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Romney More Electable Than Gingrich, but Just Barely

There is one very small piece of sorta good news for Mitt Romney buried in the last wave of polling showing Newt Gingrich leading in almost every state. Romney does slightly better against President Obama in the key swing states. From Quinnipiac polling:

Matching President Obama against either Gingrich or Romney in each of these key states – no one has won the White House since 1960 without carrying at least two of them – the independent Quinnipiac (KWIN-uh-pe-ack) University poll finds:

  • Florida: Romney with 45 percent to Obama’s 42 percent; Obama at 46 percent to Gingrich’s 44 percent.
  • Ohio: Romney at 43 percent to Obama’s 42 percent; Gingrich with 43 percent to Obama’s 42 percent.
  • Pennsylvania: Obama edging Romney 46 – 43 percent; Obama tops Gingrich 48 – 40 percent.

Romney can still legitimately claim the polling shows him as the GOP’s best chance of defeating Obama, but his electability advantage over Gingrich isn’t very big. Gingrich’s numbers are clearly weaker but they still technically put him within legitimate striking distance of Obama in the key battleground states of Ohio and Florida.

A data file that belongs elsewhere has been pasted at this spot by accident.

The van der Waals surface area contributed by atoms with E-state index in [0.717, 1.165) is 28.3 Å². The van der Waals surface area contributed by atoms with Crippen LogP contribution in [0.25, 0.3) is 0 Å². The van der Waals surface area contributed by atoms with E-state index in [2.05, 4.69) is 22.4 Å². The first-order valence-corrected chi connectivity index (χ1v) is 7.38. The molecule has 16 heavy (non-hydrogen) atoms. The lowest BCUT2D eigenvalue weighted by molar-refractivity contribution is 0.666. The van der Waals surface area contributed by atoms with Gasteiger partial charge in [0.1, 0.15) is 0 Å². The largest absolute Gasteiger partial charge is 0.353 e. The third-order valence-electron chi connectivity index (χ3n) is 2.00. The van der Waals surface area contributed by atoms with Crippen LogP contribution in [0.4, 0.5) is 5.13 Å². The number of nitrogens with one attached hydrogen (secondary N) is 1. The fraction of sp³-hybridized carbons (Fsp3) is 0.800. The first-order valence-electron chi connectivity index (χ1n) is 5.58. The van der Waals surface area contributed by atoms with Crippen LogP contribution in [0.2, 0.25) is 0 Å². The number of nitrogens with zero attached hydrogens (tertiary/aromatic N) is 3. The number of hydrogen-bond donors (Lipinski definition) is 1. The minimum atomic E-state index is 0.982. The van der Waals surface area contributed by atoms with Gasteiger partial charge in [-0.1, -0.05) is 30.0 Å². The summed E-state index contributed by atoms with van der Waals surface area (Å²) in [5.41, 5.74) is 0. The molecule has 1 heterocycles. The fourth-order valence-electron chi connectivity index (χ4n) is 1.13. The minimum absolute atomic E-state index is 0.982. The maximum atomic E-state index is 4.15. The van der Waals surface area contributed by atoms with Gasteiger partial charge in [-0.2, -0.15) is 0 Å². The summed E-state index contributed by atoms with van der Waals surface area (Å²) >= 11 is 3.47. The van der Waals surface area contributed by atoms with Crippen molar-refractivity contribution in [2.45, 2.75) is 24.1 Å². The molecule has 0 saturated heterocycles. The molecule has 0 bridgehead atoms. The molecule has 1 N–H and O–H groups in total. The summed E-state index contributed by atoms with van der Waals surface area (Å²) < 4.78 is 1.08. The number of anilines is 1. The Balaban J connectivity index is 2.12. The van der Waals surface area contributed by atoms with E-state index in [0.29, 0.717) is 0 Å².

For the electability argument to really change minds Romney needs the polls to show him as the only hope for beating Obama, not just the candidate who would likely perform marginally better.

I won’t be surprised if the Romney campaign attacks against Gingrich personally in addition to focusing on why the Republican base shouldn’t like him, also heavily emphasis on reminding everyone about things Gingrich has done that could make him a huge general election liability.

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Jon Walker

Jon Walker

Jonathan Walker grew up in New Jersey. He graduated from Wesleyan University in 2006. He is an expert on politics, health care and drug policy. He is also the author of After Legalization and Cobalt Slave, and a Futurist writer at